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Terez 05-06-2010 09:12 AM

Yeah, a lot of people have argued that Judas was simply a tool of God's plan, and therefore was not really culpable, and that he redeemed himself after Jesus was taken. I figure that RJ wanted to make it to where Mat was a tool of the Pattern, where he leads to Rand's death not because he actually betrays him, but by some other means. But there is still an opportunity for a real betrayal later, when Rand comes back from the dead.

Crispin's Crispian 05-06-2010 02:25 PM

Quote:

Originally Posted by Terez (Post 97031)
You are, and it depends on your perspective. Mat obviously isn't going to betray Rand knowingly. Judas was not just a betrayer, but also the cause of Jesus's death. Mat will be the cause of Rand's death, in a removed sort of way.

That's fine, but I still say that for the parallel to be effective, an actual conscious betrayal has to be involved. Quibbling about semantics is important when the word in question is the keystone to the whole argument.


Quote:

UR dumb. When Rand is sneaking up on Shayol Ghul, he'll need everyone to think he's dead. Mat could also betray him via the ta'veren color swirl (whereas Perrin could also deny him three times).
Where's that part in your theory? It would help if you had posted in context instead of expecting us to read your mind. Besides, you clearly shifted gears from "betrayal via the medallion" to "betrayal via Horn." Which is it? Or is it both?

Quote:

Originally Posted by Terez (Post 97068)
I already said it's not a real betrayal, so I'm not sure what point you're trying to make.

See above. If it's not a "real" betrayal, what's the point of calling it one?

Quote:

Originally Posted by Terez (Post 97083)
Yeah, a lot of people have argued that Judas was simply a tool of God's plan, and therefore was not really culpable, and that he redeemed himself after Jesus was taken. I figure that RJ wanted to make it to where Mat was a tool of the Pattern, where he leads to Rand's death not because he actually betrays him, but by some other means. But there is still an opportunity for a real betrayal later, when Rand comes back from the dead.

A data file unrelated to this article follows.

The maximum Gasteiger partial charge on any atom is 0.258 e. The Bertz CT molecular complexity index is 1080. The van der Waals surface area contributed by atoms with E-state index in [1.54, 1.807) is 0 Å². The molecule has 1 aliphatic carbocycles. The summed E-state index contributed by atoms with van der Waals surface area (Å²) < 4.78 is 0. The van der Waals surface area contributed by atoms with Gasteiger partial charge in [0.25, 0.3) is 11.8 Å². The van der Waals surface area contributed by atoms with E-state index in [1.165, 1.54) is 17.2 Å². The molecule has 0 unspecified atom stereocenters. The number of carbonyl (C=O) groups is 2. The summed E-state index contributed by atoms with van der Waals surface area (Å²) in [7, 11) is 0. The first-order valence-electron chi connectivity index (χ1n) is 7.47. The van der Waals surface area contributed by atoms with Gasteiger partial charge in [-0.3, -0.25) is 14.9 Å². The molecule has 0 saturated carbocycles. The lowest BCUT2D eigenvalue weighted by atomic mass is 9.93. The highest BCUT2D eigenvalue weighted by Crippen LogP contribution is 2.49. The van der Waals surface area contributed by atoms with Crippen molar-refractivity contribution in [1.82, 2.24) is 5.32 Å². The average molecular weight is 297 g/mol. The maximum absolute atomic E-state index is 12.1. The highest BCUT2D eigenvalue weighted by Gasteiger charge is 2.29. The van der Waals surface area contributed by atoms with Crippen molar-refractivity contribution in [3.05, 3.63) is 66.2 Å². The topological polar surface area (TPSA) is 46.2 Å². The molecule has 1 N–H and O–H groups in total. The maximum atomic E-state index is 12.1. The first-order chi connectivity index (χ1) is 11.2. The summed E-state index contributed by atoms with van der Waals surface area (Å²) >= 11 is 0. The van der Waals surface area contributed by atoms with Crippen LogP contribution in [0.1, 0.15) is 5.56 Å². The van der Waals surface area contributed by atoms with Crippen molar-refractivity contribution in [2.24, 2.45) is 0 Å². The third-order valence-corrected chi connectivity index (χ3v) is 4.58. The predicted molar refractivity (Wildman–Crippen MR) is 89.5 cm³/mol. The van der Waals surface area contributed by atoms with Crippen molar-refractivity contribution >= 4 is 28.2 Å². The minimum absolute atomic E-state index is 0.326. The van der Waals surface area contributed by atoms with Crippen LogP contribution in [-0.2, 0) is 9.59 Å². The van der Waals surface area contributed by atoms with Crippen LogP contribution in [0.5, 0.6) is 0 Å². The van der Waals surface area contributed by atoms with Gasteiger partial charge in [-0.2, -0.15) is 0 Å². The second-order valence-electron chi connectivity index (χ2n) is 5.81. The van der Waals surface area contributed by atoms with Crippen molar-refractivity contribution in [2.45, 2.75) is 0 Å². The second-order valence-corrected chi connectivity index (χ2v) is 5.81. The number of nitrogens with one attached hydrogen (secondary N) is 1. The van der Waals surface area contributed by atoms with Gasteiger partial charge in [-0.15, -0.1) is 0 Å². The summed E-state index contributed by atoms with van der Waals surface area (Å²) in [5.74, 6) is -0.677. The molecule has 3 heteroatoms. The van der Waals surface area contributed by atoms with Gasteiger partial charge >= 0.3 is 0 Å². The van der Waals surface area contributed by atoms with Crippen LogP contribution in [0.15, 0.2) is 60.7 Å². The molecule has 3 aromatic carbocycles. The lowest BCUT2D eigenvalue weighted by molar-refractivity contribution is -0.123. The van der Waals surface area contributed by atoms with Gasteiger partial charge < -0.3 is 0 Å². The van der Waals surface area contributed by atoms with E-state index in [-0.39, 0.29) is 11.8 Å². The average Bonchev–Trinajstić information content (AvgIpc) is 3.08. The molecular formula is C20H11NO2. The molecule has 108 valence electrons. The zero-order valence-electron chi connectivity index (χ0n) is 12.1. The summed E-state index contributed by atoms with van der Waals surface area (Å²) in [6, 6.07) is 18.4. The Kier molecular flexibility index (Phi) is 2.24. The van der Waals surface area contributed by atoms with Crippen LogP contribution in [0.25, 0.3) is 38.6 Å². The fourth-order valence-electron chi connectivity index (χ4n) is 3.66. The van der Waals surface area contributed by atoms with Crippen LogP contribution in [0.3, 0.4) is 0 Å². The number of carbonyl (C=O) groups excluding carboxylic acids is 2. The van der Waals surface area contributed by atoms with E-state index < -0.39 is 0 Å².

Not to get theological, but I've always figured for Jesus's death to mean what it supposedly meant, it had to be part of God's plan. Judas was culpable only insofar as Jesus's sacrifice was really a sacrifice. Yes, that sounds a little contradictory.

I think the betrayal thing with Mat is important, though I don't know how it will play out. If Mat is going to cause Rand's death, he will do it by making a knowingly risky choice. It won't be as simple as, "I get money," probably more like having to choose between Rand and Tuon somehow.

Neilbert 05-06-2010 03:41 PM

Quote:

Originally Posted by Crispin's Crispian (Post 97132)
See above. If it's not a "real" betrayal, what's the point of calling it one?

Because it is something that can/will be bastardized into Judas betraying Jesus.

ckparrothead 05-06-2010 03:56 PM

Might Mat's potential betrayal tie in somehow with his giving up half the light of the world in order to save the world?

I think we've always cleverly viewed that as him having to somehow lose an eye, and there are other viewings that suggest this.

But maybe it's worth re-thinking?